Last Sunday afternoon, Aleksandar Antonijevic ended an acclaimed 23-year run with the National Ballet of Canada, taking his final bow in front of a rapturous audience at the Four Seasons Centre. While retirement can be bittersweet, it’s solely a cause for celebration for Antonijevic. “I feel no sadness whatsoever,” he says. “It wouldn’t be fair for me with the career I’ve had—and the gifts that I’ve been given—to wish that I was dancing longer.” And the 44-year-old’s longevity is astonishing enough, considering that the annual rate of injury at professional ballet companies hovers between 67 to 95 per cent. “Classical ballet is the hardest, hardest form of dance,” he says. “I get really mad when people think of ballet as being very frilly, very airy. It’s a brutal art form.” Now that he’s finished filing his worker’s compensation forms, we asked Antonijevic to help us chart his various ballet-related injuries.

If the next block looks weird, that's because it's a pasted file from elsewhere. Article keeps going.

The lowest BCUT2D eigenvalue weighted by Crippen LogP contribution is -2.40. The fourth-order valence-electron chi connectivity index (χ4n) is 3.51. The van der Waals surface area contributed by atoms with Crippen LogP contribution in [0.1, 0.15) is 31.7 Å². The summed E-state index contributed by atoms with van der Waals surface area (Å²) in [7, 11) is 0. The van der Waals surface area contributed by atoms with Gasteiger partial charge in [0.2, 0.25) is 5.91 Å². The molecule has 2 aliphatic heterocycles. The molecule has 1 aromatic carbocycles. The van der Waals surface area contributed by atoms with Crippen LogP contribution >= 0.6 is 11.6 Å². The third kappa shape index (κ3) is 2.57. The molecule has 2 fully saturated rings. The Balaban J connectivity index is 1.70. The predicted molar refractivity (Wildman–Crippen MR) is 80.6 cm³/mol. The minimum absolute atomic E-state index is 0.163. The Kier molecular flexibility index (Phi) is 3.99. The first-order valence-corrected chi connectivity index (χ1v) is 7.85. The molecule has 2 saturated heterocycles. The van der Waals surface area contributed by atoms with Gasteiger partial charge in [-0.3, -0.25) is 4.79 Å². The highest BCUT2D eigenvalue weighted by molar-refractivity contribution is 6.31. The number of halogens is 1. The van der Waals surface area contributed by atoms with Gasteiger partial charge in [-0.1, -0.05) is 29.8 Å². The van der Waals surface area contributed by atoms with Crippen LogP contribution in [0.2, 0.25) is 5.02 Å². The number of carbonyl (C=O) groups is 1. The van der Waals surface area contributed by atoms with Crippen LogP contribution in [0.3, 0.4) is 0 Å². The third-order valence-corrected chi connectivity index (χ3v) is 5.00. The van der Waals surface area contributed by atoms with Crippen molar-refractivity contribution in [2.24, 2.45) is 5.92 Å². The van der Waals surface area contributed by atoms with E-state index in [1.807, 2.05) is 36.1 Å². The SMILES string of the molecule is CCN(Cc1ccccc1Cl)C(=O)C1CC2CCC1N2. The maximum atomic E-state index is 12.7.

Orginally printed in the Grid/Photos by Corbin Smith